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U.S. Customs and Border Patrol has stepped up efforts to enforce U.S. trade law. Earlier this week, the Department of Commerce confirmed the cold-rolled steel anti-dumping margins from China (265.79%) and Japan (71.35%) as well as a countervailing subsidy for China of (256.44%). This makes for a total of 522% duties on Chinese cold-rolled steel.

The U.S. steel industry says we are at economic war with China. With cold-rolled steel being used in automobile panels, appliances and construction, could the anti-dumping and countervailing duties lawsuits against Chinese producers actually be hurting the United States?

Steel’s War

The steel industry directly employs 142,000 people which is part of the 12 million U.S. manufacturing jobs according to the National Association of Manufacturers (NAM). The newly elected chairman of American Iron and Steel Institute — John Ferriola, chairman, president and CEO of Nucor Corp. — said at a recent AISI CEO press briefing that steel jobs declined by 13,000 in 2015. Although steel jobs declined last year, manufacturing jobs in other subsectors have picked up the slack. According to the Bureau of Labor Statistics, a total of 13,000 manufacturing jobs were created in 2015.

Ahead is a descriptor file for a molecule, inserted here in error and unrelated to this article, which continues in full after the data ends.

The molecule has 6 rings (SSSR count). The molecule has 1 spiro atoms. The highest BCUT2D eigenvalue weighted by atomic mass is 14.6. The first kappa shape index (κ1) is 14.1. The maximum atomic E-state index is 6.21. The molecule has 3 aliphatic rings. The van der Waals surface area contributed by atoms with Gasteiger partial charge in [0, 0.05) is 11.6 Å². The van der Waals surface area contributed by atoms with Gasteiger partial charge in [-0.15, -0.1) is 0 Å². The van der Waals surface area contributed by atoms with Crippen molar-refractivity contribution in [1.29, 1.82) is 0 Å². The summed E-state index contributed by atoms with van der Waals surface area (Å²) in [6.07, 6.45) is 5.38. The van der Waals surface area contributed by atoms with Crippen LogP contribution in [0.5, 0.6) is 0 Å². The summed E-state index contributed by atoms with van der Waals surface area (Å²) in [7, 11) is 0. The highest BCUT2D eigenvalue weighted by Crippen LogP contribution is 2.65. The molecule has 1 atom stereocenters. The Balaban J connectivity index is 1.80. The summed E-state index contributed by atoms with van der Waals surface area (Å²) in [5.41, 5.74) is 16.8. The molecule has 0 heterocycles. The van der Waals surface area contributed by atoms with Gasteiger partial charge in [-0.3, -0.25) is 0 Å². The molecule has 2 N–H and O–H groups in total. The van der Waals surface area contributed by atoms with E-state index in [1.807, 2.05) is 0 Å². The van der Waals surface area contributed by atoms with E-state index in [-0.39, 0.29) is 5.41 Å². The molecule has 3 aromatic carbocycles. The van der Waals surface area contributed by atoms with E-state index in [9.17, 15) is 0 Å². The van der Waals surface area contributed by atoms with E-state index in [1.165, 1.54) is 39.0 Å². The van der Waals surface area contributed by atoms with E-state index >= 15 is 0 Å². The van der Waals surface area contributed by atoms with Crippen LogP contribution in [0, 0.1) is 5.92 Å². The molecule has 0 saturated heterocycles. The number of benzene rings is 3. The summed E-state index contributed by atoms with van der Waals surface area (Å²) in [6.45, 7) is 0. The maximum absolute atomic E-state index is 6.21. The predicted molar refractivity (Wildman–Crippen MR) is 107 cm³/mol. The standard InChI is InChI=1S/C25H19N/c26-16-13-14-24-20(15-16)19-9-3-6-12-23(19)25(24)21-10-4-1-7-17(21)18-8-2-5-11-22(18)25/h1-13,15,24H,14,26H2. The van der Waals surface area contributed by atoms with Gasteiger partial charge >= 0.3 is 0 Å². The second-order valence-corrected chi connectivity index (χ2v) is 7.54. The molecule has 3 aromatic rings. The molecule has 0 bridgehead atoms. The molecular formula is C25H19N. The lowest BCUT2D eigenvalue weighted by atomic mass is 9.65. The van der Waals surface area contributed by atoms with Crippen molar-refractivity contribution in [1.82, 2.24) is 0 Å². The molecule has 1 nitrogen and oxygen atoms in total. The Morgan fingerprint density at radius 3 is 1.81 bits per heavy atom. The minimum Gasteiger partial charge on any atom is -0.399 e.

china-ship-and-buildings

Trade is a two-way street, what if China begins to tariff the goods U.S. manufacturers sell there? Source: iStock.

Steel prices have been rising in the U.S. as domestic mills are now shielded from imports China and other countries named in the trade cases. According to numerous sources, the domestic lead times have extended which is leaving some companies scrambling for metal.  Read more